Sat Sep 20, 2014 12:40:06

From weightlifting to wushu, rowing to rugby sevens and swimming to sepaktakraw, the Games will showcase elite Asian talent in 36 sports, with the first of 439 gold medals to be awarded in the women's 10 metre air pistol team event on Saturday.

Much of the attention will be focused on the pool where Olympic champions Sun Yang of China and South Korea's homegrown hero Park Tae-hwan will meet in a series of freestyle duels.

China has topped the medals table at the last eight Asian Games and is expected to do so again, while the hosts' target is finishing second, above fierce rivals Japan, for the fifth straight Asiad.

China's vast delegation includes badminton great Lin Dan and London Olympic gold medallist Yi Shiwen while Japan expect great things from a swim team that took seven golds at the recent Pan Pacific Championships.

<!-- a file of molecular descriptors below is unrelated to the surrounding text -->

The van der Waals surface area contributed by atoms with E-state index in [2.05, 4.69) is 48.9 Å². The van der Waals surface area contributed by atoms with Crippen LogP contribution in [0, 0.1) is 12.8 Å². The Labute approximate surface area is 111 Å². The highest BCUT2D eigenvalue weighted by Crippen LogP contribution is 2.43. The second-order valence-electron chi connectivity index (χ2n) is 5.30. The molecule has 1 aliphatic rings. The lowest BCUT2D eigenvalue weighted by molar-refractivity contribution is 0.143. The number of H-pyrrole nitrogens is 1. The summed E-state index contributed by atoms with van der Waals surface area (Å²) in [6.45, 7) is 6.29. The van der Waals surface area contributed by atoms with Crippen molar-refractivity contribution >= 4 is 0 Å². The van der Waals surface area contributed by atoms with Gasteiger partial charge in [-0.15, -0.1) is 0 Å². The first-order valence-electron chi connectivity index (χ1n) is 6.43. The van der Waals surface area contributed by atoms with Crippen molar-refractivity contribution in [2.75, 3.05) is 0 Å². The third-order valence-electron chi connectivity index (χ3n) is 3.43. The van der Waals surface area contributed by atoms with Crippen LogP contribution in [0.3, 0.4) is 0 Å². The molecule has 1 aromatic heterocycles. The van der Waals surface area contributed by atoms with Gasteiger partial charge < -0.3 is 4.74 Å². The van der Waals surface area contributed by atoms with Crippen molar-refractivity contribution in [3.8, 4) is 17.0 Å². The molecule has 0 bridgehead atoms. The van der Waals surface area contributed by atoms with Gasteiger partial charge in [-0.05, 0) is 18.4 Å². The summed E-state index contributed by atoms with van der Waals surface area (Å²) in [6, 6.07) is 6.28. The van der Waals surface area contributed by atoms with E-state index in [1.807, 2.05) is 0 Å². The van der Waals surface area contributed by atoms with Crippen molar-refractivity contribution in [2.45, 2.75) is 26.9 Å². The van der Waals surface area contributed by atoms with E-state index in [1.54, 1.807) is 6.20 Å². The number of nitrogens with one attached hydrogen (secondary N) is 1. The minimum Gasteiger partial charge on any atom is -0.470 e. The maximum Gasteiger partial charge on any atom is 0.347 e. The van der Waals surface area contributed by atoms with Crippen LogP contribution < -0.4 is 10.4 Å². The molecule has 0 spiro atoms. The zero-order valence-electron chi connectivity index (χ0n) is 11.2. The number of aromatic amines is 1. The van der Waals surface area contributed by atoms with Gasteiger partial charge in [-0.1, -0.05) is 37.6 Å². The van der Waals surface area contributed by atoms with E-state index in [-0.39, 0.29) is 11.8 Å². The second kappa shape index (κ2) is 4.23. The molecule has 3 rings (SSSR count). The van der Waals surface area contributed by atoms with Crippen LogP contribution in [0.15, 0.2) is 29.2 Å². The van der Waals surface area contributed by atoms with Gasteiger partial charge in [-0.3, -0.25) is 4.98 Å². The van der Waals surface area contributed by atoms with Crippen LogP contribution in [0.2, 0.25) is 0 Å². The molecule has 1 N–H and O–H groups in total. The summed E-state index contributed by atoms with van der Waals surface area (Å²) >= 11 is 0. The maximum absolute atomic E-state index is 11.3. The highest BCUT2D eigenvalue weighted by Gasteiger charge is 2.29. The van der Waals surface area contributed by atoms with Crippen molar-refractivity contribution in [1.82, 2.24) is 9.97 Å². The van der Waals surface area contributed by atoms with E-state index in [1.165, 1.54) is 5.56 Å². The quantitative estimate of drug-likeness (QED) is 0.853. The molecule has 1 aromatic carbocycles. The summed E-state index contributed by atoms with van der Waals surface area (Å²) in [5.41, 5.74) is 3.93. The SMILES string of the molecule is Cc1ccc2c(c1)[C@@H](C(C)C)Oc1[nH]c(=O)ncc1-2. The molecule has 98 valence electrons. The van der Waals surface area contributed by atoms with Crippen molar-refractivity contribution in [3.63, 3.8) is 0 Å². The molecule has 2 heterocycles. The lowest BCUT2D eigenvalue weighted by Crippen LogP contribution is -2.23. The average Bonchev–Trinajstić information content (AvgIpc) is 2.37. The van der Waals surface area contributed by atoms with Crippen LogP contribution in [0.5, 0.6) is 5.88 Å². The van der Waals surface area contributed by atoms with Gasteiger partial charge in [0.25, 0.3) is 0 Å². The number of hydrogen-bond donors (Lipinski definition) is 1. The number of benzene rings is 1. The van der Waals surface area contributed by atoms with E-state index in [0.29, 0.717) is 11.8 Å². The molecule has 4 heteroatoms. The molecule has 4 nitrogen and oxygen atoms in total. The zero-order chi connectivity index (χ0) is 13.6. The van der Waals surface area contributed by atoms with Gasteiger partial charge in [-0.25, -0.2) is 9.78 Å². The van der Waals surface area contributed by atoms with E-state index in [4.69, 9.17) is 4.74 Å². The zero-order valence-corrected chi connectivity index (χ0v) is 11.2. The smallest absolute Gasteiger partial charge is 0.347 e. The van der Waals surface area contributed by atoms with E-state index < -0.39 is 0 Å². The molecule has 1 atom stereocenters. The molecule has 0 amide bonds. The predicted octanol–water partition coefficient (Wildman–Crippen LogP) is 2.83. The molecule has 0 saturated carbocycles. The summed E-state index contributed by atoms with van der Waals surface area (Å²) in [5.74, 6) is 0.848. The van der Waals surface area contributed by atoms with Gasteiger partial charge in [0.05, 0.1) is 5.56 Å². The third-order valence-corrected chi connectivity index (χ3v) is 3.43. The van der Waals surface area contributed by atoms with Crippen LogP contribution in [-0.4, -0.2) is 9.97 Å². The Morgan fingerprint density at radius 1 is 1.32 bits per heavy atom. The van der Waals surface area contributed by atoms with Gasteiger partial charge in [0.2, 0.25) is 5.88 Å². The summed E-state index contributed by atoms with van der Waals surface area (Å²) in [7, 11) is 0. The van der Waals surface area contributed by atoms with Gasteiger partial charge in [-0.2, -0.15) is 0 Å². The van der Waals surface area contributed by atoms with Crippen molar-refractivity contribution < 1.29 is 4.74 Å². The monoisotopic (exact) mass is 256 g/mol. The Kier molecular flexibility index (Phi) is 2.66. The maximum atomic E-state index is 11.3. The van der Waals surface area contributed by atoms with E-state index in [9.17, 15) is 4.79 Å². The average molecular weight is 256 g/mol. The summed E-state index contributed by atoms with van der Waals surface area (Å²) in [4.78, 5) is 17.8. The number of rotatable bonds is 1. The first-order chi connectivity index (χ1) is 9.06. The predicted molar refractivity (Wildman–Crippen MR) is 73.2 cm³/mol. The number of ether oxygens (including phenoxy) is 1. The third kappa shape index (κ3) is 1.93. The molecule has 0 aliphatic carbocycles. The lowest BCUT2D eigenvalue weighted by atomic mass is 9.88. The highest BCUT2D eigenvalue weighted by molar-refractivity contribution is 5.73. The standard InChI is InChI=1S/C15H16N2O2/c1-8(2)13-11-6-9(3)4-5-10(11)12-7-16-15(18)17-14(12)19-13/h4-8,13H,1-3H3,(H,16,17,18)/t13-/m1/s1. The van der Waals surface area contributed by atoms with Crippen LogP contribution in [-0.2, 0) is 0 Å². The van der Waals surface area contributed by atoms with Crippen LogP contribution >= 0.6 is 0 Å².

Olympic champions Yang Hak-seon and Lee Yong-dae will spearhead South Korea's campaign for 90 golds on home soil in a Games that will also put Korea's financial muscle and logistical capabilities to the test once again.

After hosting the Asian Games in 1986 and 2002, and the Olympics in 1988, South Korea will stage the winter Olympics for the first time in Pyeongchang in four years' time.

A successful Incheon Games would go a long way to allaying any concerns that South Korea will struggle to be ready.

A gold-medal laden performance would also be well received in South Korea, where the mood has been one of grief and despair following the Sewol ferry disaster in April.

Of the 476 passengers and crew on board, 339 were children and teachers from the same school. Only 172 people were rescued and the remainders are all presumed to have drowned.

While relations remain strained between Tokyo and Pyongyang, North Korean and Japanese athletes showed no signs of tension as they filed into the stadium one after another, the Korean alphabet putting the delegations beside each other.

The North Korean flag was also flying at the stadium, a week after complaints from ultra-conservative South Korean groups forced organizers to take them down from the streets in the host city and other venues.

Tensions between North and South Korea are high and the two states are still technically at war after the 1950-53 Korean War ended in a truce, not a peace treaty.